Star Wars is a timeless story that crosses generations… well, the OG trilogy at least. Those who didn’t wait in lines for hours back in the day, either passed the folklore down via DVDs or VHS (Google it) or dragged their own kids to go see them when they were re-released in theaters.
By now, we’ve all seen George Lucas’ epic space opera franchise, but there are still new ways to re-live the thrill. For the first time ever in Los Angeles (and the whole West Coast), the original A New Hope and The Empire Strikes Back films will be shown in full with a live orchestra playing John Williams’ legendary scores.
Celebrated music movie composer David Newman will conduct the world famous Los Angeles Philharmonic in performing the live-to-picture scores of Star Wars Episode IV: A New Hope (Aug. 7 and 10) and Episode V: The Empire Strikes Back (Aug. 9 and 11) at the Hollywood Bowl.
I had a chance to geek out with Newman over the phone about the upcoming shows, his love of Star Wars, and what’s up with Bill and Ted’s 3?
Mandatory: John Williams’ Star Wars scores are as iconic as the Skywalker family, space creatures, or light saber battles. What about the music makes it so great and timeless?
Newman: That’s a tough one. There’s so much nuance in the score. So many themes that depict characters, symbols and ideas.
Williams was able to personify each major character with their own theme music.
Darth Vader is brilliant. That breathing and that beautiful voice of James Earl Jones. And, the way it plays itself out in Return of the Jedi is completely unexpected. He’s just a tired little man. The antithesis of evil. Luke defeats him, but really liberates him at the end of Jedi. John (Williams) uses that Vader motif and changes it at the end into a father smiling at his son as he’s dying. Great stuff.
What section of the Star Wars music canon is the most challenging?
Newman: It’s all hard. There’s constant music. Twists and turns just like the movies. You have to stealthily change textures on a dime. The most compelling part is The Force. It’s in a minor key, then straddles major and minor. It sounds ancient and mysterious, compelling to both religious and non-religious people.
Everyone seems to have a personal connection with Star Wars. What was yours?
Newman: I was in my 20s. Standing on Wilshire near UCLA waiting in line for three hours. We sat down and that THX Dolby logo came across the screen and it was so overwhelming that there was a spontaneous scream across the theater. Then, John Williams used the Fox logo theme, which was done by my father (Alfred Newman) as a preamble to his Star Wars theme which are both B-flat chords. The first shot was that Star Cruiser coming across the screen and we were blown away. You were immersed in space. The whole movie works so well together. It’s so young… funny… dangerous.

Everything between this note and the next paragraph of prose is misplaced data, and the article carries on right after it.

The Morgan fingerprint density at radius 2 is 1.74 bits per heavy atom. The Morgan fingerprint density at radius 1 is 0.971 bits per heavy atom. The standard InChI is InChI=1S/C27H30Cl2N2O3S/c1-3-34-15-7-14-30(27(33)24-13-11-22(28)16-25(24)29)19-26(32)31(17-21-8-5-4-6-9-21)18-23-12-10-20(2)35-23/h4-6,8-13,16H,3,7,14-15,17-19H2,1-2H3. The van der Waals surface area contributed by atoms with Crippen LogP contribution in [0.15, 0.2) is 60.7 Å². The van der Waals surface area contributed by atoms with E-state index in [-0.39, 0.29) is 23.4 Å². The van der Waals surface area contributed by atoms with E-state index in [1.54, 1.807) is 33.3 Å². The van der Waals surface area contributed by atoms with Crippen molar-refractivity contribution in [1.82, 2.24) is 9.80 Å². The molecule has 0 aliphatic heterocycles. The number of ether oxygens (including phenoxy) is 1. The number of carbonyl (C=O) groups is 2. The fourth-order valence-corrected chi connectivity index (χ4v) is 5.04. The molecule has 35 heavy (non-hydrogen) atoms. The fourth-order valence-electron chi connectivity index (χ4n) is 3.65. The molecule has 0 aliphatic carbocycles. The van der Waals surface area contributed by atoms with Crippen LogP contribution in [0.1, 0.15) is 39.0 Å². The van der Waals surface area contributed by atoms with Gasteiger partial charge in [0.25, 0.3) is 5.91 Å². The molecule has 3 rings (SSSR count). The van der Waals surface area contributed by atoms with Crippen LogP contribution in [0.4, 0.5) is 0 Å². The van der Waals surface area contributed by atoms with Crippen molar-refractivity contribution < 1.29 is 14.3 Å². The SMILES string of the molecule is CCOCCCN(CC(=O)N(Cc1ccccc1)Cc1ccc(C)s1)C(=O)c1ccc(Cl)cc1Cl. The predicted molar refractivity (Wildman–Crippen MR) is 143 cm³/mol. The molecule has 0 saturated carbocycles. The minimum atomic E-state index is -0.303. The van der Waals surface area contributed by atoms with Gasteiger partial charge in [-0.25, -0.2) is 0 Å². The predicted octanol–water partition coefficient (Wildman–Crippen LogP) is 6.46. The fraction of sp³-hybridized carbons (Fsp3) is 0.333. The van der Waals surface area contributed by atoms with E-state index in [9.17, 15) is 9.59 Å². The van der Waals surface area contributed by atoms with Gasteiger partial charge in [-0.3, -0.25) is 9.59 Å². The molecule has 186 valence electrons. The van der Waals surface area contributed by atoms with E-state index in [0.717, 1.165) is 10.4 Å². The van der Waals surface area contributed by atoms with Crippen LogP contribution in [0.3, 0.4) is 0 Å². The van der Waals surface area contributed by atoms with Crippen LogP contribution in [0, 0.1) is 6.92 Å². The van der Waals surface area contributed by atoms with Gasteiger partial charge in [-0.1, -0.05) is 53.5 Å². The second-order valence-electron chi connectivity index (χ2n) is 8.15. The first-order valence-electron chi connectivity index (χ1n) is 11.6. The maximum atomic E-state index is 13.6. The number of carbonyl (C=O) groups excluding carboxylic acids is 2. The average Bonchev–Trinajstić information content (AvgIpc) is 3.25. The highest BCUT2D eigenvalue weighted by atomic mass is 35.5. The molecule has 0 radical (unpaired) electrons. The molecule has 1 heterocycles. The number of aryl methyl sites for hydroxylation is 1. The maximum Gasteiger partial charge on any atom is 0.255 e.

You will be doing Star Wars: A New Hope. Is there a moment in it that stands out?
That scene with Luke and the two suns when the music swells with him looking off longing to be in space.
What about Empire Strikes Back? It’s by far the darkest and deepest and a lot of the diehard fans’ favorite in the series.
The end of that movie with him an Leia is one of the greatest sequences. The whole descent into darkness. Han (Solo) is being frozen and the music is very Wagner-ian funeral, doom (music) which is always very effective with an orchestra. Luke is desperate, at his lowest point and his friends come and save him. That is all very compelling fodder for music.
You’ve composed music for over 100 movies, including some modern classics which have a place in everyone’s DVD collection. Do movies like The Sandlot, Tommy Boy, and Bill & Ted’s share anything in common?
Newman: They’re all funny, but there’s pathos and heart in them. Those movies are the hardest to do because you can’t go too far one way.
Self-indulgent segue, but please say there’s going to be another Bill & Ted’s?
Newman: That’s what they’re saying, but you know how that goes…
All you Jedis can still get tickets for all the live t0 picture shows at the Hollywood Bowl for Star Wars: A New Hope on Aug. 7 and 10 at 8pm (HERE) and Empire Strikes Back on Aug. 9 and 11 at 8pm (HERE)